My digital photography students have enjoyed a sequential art project where they turned a story idea into photos, the photos into comic-book style art and then created a few pages of a comic book. Above is an example of a frame I did. The steps are pretty easy:
1. Open a photo in Photoshop and adjust it in Image>Adjustment>Levels so that you have no more than about 15% as shadow areas, paying particular attention to reducing dark shadows in key areas, like faces. (Unless you are going for the dark, mysterious, detective style of comic art).
2. Unlock the background layer.
3. Filter>Sketch>Stamp (make sure the default colors are black and white).
4. Select>Color Range. Choose the white. Then hit delete to make all the white areas transparent.
5. Make a new layer UNDER the stamp layer.
6. Paint on the bottom layer, so that the color shows under the black and transparent stamp image.
7. Add your talk bubbles on separate layers so you can move, flip or scale them. (Talk Bubbles are hiding in the library menu for freeform shapes: choose the shape tool, in the top toolbar choose the freeform shape, choose the arrow at the top for the library of more shapes you can add, find TalkBubbles). Type your dialog using a comic-book style font.
(Some students experimented with other filters to create a slightly different illustration style.)
My students started with a story board sketch. After the above steps they placed them on a new page and added black boxes behind each frame (to look like black borders) and made a title frame.
This idea has so much potential. It's a way to add story-telling into your curriculum. The original idea actually came from an English teacher at my school who had attended a workshop on incorporating sequential art making as a form of storytelling.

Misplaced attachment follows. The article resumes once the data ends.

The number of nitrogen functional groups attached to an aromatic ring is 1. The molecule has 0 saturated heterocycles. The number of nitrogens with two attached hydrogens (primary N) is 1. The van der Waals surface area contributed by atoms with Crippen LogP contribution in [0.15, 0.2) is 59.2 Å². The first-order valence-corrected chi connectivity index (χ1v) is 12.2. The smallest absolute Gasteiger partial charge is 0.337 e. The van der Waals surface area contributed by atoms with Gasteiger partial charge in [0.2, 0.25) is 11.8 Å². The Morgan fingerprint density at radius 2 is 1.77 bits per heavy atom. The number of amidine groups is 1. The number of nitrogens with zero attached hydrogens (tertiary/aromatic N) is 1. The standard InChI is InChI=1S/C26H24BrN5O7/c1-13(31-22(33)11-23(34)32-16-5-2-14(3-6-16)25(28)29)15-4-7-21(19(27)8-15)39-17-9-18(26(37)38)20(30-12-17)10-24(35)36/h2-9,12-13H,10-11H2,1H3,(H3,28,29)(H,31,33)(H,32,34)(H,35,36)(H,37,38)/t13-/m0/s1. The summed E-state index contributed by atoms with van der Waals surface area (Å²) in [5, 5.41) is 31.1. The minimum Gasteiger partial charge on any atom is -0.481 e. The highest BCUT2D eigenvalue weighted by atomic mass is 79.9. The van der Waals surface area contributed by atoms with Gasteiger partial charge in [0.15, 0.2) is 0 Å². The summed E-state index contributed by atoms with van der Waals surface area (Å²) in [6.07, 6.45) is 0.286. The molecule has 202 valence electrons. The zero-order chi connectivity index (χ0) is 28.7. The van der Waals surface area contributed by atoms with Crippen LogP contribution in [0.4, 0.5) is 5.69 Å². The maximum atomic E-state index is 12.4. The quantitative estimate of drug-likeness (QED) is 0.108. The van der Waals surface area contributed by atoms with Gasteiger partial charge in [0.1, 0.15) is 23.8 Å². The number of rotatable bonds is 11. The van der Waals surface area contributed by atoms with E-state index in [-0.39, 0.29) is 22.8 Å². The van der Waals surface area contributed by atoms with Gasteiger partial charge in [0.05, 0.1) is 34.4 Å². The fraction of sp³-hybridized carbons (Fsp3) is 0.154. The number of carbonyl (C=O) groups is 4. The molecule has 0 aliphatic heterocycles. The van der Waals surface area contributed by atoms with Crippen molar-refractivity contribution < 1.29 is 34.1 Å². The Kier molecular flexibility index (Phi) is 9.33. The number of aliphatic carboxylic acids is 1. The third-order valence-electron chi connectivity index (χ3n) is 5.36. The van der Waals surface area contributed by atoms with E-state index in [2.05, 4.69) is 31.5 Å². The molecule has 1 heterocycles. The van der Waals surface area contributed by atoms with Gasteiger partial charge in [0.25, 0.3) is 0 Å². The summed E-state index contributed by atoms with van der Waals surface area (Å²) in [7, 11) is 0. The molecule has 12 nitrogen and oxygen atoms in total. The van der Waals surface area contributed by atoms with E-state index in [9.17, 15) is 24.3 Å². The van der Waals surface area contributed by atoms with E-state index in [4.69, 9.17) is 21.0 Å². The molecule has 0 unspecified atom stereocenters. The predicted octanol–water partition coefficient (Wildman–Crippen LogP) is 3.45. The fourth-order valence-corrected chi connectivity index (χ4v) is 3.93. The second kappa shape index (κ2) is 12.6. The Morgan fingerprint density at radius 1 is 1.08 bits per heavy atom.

Comic Life is a sequential art-making software that has layout templates, style filters, comic-style fonts, i.e. short cut software perfect for this project. This software came free with iMacs for awhile (not sure about this year's iMacs), but is very inexpensive to purchase: http://plasq.com/comiclife So, if you are collaborating with an English teacher who doesn't know much about Photoshop, Comic Life may be the perfect answer.
My lesson plan for this project (using In Design for the layout, but you could use Photoshop for the layout just as easily) along with other projects in on my Teachers Pay Teachers site.
Thursday, March 6, 2008
I love to read the blog of illustrator Rima Staines. Her writings remind me of how art comes from ideas and ideas from art. Art that inspires us to spend time with it for awhile is rich with ideas.
As she writes in her profile on her etsy shop: "Rima's curiosity leads her through the many worlds of words, languages and lettering, books and stories, puppetry, nature and interesting people, music, superstitions, folklore and fairytales, and most of all the otherness that can be found on the periphery of our lives, the strange and grotesque, the absurd and unnerving ... that topsy turvy in between place where things are not quite what they seem...Rima paints and draws on wood and paper. She enjoys entwining script and image closely and loves to write rhyming stories to tell her characters' tales using forgotten words and other languages."
Her illustrations and the work of other illustrators that she writes about evoke a whole story just in the one sample illustration. They are a glimpse into a vast magical world that we get an invitation to once in while. It reminds me of that game my son plays on the internet that he'll never get to the end of because the game designers keep adding more "worlds". We never get to the end of ideas and stories, so we'll never run out of the magic world of illustrations.
With digital media, our students don't really tap into the magic until after they've gotten a good handle on the technology. But once they do, it is very exciting. I plan on posting regular "When Magic Happens" examples of students and include their description of where their idea came from (if they can articulate it).
Until then, I hope you spend some time with Rima's blog. I think it will give you lots of ideas.